Besides the helmet, I recommend learning to maintain your own bike and change tubes - partly to save money, but mainly to save time. You can fix most stuff faster than you can get your bike to a shop.

Finally10 posted 5/3/2013 23:05 PM

YES to this^^^

Most bike shops run periodic fix a flat classes for the uninitiated... Most are geared to the new and female rider. Your Local Bike Shop (LBS) is a wealth of information. If you don't want to wait for a class, just stop in and ask them - 9 times out of 10 they will show you how to do it.

atsenaotie posted 5/3/2013 23:40 PM

Chamois for me, I like Giro helmet when I have to wear one.

speaking of Giro, Giro d' Italia starts tomorrow,well technically today.

sharim posted 5/4/2013 11:43 AM

I like Giro helmet when I have to wear one.

In my "mother" voice - Which is ALWAYS!!!!

In college I did not have a car so my bike was my main mode of transportation. There was a river bike path from my apartment to college (how awesome was that!) and I will never forget the story about the girl that was just straddling her bike - not even moving and she got unbalanced and hit her head on the ground and things were pretty darn bad - you don't have to be going fast or anything - just the distance from the top of your head to the ground can do some nasty damage.

whyohwhyohwhy posted 5/4/2013 13:35 PM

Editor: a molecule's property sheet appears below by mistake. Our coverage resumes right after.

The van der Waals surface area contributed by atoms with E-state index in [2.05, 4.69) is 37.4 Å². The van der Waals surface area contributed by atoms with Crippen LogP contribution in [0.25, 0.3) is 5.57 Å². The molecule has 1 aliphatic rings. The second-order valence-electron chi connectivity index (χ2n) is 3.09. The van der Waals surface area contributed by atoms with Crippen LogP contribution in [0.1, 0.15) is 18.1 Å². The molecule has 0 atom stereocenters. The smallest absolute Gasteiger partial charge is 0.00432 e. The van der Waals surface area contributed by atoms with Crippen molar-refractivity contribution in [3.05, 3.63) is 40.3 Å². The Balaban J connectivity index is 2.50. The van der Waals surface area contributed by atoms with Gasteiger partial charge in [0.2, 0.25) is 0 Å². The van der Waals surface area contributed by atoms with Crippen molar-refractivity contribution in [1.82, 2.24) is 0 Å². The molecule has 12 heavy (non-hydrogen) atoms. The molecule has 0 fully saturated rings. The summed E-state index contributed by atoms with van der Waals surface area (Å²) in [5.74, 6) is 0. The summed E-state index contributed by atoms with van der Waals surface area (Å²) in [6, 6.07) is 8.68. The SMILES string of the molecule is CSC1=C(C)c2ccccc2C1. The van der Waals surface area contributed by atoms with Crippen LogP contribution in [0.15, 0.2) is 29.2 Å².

Just a couple words of advice....

Whatever you do, don't get a Lithia 143 saddle...this is what came with my new bike, and I've never experienced such pain in my life. (and I've been an avid cyclist since I was a kid.) I swapped it with the gel seat from my mountain bike, which really helps on long rides, but doesn't look anywhere near as cool...

Absolutely never buy cotton padded bike shorts....I learned this the hard way. Seemed like a good idea, but trust me, it's not. Buy some reasonably priced wicking shorts, and toss them after the season.

I don't bother with gloves...don't like the funny tan lines I get on long rides. Just use really good handlebar tape.

Always buy Continental tires...they're practically indestructible, and almost never get flats.

I'm not a big fan of clipless pedals...especially if you ride in a city.